While the study did make it clear that more human trials were needed to make any firm claims, the findings were encouraging. Learning where vitamin K can be applied to improve our health is valuable information that may hold the key to dealing with a great number of diseases – which we also explore further below.
Vitamin K2 Could Support Bones During Osteoporosis Treatment
In a study on vitamin K2 and bone quality in the treatment of osteoporosis, K2 was noted as ‘having a supportive effect on bone quality during osteoporosis treatment’. Since vitamin K2 has been strongly linked with bone health and with osteoporosis being a condition that weakens them, it is no surprise that strategic applications of the vitamin could benefit those undergoing treatment.
There are lots of ways to prevent osteoporosis and there will still be those who have to deal with the condition, for the foreseeable, even if we are able to prevent a rise in the number of cases. This research may give hope to a lot of older people who are most at risk of dealing with brittle bones and the consequences of dealing with it.
Immune & Neurological Diseases Could Be Combated With Vitamin K2
Since there is a lot more research around vitamin K1 than K2, many studies focus on the differences between the two in the body. A study from 2019, Vitamin K: Double Bonds beyond Coagulation offered insights in how each of the three types of vitamin K are used in the body, how much of each is viable and how specifically they have been found to deal with diseases.
It noted that in a similar way to how vitamin K1 has been clearly linked to blood clotting, vitamin K2 was known to be associated with bone conditions. However, it went further with K2, saying that since vitamin K2 stays in our systems longer than K1, it is better distributed around the body. As a result, a number of studies have discovered that while K1 did not improve immune systems or diseases like chronic kidney disease, vitamin K2 did.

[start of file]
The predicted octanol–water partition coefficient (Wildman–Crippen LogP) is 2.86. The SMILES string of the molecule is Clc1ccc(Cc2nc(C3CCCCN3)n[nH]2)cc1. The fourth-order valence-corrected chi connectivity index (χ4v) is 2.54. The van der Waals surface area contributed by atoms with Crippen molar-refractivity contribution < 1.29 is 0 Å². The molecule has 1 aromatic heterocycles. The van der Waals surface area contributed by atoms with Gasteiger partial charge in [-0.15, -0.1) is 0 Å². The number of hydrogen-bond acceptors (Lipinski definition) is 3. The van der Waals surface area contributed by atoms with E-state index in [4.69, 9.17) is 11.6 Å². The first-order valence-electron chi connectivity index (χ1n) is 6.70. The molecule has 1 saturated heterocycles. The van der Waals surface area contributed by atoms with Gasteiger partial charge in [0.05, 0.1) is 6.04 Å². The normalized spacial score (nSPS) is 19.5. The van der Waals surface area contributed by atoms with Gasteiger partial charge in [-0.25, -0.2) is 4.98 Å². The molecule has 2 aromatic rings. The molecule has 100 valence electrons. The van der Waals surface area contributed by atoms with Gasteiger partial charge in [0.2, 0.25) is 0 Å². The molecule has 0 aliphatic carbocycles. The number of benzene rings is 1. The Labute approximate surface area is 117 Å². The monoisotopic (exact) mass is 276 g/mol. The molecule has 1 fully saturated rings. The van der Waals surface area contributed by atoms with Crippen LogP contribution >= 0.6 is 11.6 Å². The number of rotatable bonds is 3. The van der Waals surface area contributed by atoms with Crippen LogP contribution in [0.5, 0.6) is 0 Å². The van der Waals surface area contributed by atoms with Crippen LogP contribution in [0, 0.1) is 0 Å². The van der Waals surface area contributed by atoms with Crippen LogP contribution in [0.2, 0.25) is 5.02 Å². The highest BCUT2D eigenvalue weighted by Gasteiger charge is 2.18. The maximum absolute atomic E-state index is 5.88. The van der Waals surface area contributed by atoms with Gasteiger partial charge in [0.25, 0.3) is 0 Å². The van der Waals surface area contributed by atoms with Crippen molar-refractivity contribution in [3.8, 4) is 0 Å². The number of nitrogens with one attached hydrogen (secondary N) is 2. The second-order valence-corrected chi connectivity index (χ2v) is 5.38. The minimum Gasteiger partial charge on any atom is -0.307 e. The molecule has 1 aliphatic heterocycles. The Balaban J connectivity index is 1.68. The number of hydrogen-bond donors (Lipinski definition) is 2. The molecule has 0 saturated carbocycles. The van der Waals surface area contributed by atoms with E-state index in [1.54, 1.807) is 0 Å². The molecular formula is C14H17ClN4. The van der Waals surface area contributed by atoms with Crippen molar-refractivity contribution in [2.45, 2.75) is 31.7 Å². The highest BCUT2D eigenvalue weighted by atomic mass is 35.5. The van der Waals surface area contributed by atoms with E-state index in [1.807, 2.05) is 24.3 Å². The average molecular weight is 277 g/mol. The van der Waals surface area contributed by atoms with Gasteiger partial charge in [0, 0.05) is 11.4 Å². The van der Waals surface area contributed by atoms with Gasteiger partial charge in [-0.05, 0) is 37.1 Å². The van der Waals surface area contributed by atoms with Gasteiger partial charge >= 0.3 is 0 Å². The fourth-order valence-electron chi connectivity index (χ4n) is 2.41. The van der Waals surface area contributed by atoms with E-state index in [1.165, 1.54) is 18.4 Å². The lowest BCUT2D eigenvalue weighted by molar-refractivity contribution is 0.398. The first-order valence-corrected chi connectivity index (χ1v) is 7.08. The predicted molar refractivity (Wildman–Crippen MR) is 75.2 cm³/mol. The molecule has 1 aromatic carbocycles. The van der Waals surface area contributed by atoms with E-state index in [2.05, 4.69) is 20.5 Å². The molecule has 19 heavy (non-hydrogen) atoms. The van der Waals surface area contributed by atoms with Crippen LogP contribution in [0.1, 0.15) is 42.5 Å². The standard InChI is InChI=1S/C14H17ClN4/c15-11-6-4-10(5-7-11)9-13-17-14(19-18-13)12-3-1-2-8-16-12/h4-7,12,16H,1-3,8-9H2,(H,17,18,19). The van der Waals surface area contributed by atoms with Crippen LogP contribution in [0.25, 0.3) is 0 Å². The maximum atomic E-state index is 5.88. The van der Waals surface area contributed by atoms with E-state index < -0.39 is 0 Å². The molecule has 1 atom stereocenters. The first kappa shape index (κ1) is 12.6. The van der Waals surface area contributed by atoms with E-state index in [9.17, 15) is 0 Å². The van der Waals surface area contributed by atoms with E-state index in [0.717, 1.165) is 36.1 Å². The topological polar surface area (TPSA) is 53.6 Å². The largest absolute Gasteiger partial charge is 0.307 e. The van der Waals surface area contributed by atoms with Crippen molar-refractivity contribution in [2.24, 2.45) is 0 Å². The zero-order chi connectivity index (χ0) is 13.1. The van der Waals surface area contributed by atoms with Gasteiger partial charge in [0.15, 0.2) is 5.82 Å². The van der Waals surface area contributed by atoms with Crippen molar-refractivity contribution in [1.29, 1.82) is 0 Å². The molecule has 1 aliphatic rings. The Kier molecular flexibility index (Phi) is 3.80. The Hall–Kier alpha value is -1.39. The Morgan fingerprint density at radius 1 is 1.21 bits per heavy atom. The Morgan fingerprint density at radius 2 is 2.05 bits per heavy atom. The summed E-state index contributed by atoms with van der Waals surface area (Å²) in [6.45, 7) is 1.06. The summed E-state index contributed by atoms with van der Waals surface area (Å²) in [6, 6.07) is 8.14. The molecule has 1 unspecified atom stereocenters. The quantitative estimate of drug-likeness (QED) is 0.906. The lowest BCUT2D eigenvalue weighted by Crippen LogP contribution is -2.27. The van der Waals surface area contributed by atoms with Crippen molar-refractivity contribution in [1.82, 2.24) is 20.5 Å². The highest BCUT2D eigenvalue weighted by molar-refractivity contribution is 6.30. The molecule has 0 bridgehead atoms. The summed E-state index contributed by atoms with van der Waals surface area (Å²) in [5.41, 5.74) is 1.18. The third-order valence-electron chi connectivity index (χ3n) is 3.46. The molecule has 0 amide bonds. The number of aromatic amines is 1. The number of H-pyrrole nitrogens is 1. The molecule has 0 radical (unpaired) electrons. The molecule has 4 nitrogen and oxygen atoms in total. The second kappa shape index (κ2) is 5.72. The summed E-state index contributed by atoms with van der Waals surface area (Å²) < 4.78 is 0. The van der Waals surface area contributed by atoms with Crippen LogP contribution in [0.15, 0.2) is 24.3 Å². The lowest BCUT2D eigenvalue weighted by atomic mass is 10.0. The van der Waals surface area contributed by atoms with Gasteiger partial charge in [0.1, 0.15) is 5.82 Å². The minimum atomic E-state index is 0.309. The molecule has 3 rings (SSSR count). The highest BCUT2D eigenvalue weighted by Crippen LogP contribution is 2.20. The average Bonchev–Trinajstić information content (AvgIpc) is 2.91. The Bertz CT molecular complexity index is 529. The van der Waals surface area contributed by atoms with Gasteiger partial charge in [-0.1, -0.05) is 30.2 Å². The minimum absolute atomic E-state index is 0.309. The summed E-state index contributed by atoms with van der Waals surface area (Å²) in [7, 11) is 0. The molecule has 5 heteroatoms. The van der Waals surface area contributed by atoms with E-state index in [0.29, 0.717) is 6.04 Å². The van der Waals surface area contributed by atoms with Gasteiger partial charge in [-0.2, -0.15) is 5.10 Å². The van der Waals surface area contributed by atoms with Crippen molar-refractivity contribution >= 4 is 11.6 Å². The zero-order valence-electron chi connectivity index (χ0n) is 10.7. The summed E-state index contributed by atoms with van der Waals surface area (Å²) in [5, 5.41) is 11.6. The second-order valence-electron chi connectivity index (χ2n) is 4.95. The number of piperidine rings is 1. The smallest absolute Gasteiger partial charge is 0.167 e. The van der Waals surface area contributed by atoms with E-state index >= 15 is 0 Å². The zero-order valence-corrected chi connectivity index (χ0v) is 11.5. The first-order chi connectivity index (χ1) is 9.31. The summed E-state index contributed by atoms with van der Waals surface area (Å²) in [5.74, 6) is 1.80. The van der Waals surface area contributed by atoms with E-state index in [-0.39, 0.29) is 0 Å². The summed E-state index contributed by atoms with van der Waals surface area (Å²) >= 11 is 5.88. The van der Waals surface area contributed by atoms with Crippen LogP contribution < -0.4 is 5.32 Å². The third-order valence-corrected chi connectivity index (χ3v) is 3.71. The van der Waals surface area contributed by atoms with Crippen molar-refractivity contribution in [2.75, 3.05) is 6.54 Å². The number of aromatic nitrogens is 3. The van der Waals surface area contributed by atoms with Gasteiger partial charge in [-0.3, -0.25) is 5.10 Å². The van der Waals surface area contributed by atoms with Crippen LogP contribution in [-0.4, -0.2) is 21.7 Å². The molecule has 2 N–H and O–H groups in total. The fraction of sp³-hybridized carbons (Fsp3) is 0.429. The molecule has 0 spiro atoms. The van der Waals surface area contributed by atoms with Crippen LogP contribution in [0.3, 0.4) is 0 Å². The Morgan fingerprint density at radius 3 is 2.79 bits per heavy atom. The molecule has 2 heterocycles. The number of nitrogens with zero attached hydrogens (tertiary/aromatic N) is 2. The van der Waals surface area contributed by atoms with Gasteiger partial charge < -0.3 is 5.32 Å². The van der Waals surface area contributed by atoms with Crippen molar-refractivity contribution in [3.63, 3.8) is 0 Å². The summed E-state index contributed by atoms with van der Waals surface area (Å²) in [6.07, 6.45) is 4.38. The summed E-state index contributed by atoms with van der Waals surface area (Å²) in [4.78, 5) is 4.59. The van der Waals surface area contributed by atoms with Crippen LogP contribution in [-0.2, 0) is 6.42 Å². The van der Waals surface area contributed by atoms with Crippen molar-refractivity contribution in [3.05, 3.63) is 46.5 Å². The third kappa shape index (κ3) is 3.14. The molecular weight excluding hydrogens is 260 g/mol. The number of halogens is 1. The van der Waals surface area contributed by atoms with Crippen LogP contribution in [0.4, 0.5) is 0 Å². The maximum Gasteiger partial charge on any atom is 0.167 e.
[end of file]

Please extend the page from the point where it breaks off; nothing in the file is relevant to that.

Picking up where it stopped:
In some cases, such as with neurological diseases, this link was made as ‘K2 levels were greatly reduced in patients with MS’ opening up the hypothesis that treatment using K2 might alleviate symptoms. Further research is needed but the initial findings that are laid out are intriguing.
Vitamin K2 May Have Anticancer Effects
According to Macmillan Cancer Support, an estimated 2.5 million people in the UK were living with cancer in 2015, with the number expected to rise. Cancer is hugely prevent and a condition that most people have either dealt with or know someone that has. Finding a way (or ways) to combat the various types of cancer would change a huge number of lives. Vitamin K2 might be one way.
A study published in 2018 says that ‘reports have highlighted the utility of VK2 as a potential antitumor agent’. What this means is that vitamin K2 has been found to reduce the size and number of cancer cells, helped by the way in which vitamin K reacts with the body. If vitamin K2 could be utilised as an antitumor agent, it would enable even better treatment for cancer and prevention for the development of cancer. Again, more trials are needed, including more human trials, but, as the published study puts it: ‘Clinical trials demonstrated that VK2 has the potential to improve the prognosis of patients with cancer...and the dietary intake of VK2 can decrease the risk of developing cancer’.
Know More About Vitamins To Keep Yourself Healthy
As the articles above show, there is a lot more to know about vitamins and how they work with our bodies. Vitamin K2 is just one type of one vitamin, there are many more and minerals too, all of which play specific and valuable roles in our bodies. Many of them we understand well, some we don’t. But staying informed and keeping yourself in the know is the best way to manage your health and ensure you feel happy and strong throughout your life.
To help you keep learning, below are some more recommended reads to let you get to know your nutrients better.
The products offered are not intended to diagnose, treat, cure, or prevent any illness or disease, or replace the advice of a medical professional. Results are not guaranteed and may vary from individual to individual.